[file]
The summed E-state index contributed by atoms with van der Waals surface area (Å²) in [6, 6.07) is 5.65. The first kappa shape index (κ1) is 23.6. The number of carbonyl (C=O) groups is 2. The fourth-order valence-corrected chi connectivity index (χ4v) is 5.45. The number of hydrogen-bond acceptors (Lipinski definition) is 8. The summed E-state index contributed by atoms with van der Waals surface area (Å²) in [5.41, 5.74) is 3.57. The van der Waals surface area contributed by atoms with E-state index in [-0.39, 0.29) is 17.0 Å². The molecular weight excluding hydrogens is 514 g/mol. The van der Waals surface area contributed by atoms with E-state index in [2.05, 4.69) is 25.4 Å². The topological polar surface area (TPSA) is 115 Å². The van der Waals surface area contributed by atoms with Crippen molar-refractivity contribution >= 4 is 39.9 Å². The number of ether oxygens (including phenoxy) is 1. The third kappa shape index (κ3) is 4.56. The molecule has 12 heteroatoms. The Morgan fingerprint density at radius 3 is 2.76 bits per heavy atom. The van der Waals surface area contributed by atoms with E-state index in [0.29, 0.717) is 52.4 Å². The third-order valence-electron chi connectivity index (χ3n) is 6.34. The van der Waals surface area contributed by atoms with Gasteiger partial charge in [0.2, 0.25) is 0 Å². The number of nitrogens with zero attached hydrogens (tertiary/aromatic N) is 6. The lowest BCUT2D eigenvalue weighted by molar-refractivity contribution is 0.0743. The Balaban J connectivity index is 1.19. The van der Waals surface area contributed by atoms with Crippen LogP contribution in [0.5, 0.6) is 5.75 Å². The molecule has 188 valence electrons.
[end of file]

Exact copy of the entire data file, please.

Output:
The summed E-state index contributed by atoms with van der Waals surface area (Å²) in [6, 6.07) is 5.65. The first kappa shape index (κ1) is 23.6. The number of carbonyl (C=O) groups is 2. The fourth-order valence-corrected chi connectivity index (χ4v) is 5.45. The number of hydrogen-bond acceptors (Lipinski definition) is 8. The summed E-state index contributed by atoms with van der Waals surface area (Å²) in [5.41, 5.74) is 3.57. The van der Waals surface area contributed by atoms with E-state index in [-0.39, 0.29) is 17.0 Å². The molecular weight excluding hydrogens is 514 g/mol. The van der Waals surface area contributed by atoms with E-state index in [2.05, 4.69) is 25.4 Å². The topological polar surface area (TPSA) is 115 Å². The van der Waals surface area contributed by atoms with Crippen molar-refractivity contribution >= 4 is 39.9 Å². The number of ether oxygens (including phenoxy) is 1. The third kappa shape index (κ3) is 4.56. The molecule has 12 heteroatoms. The Morgan fingerprint density at radius 3 is 2.76 bits per heavy atom. The van der Waals surface area contributed by atoms with E-state index in [0.29, 0.717) is 52.4 Å². The third-order valence-electron chi connectivity index (χ3n) is 6.34. The van der Waals surface area contributed by atoms with Gasteiger partial charge in [0.2, 0.25) is 0 Å². The number of nitrogens with zero attached hydrogens (tertiary/aromatic N) is 6. The lowest BCUT2D eigenvalue weighted by molar-refractivity contribution is 0.0743. The Balaban J connectivity index is 1.19. The van der Waals surface area contributed by atoms with Crippen LogP contribution in [0.5, 0.6) is 5.75 Å². The molecule has 188 valence electrons.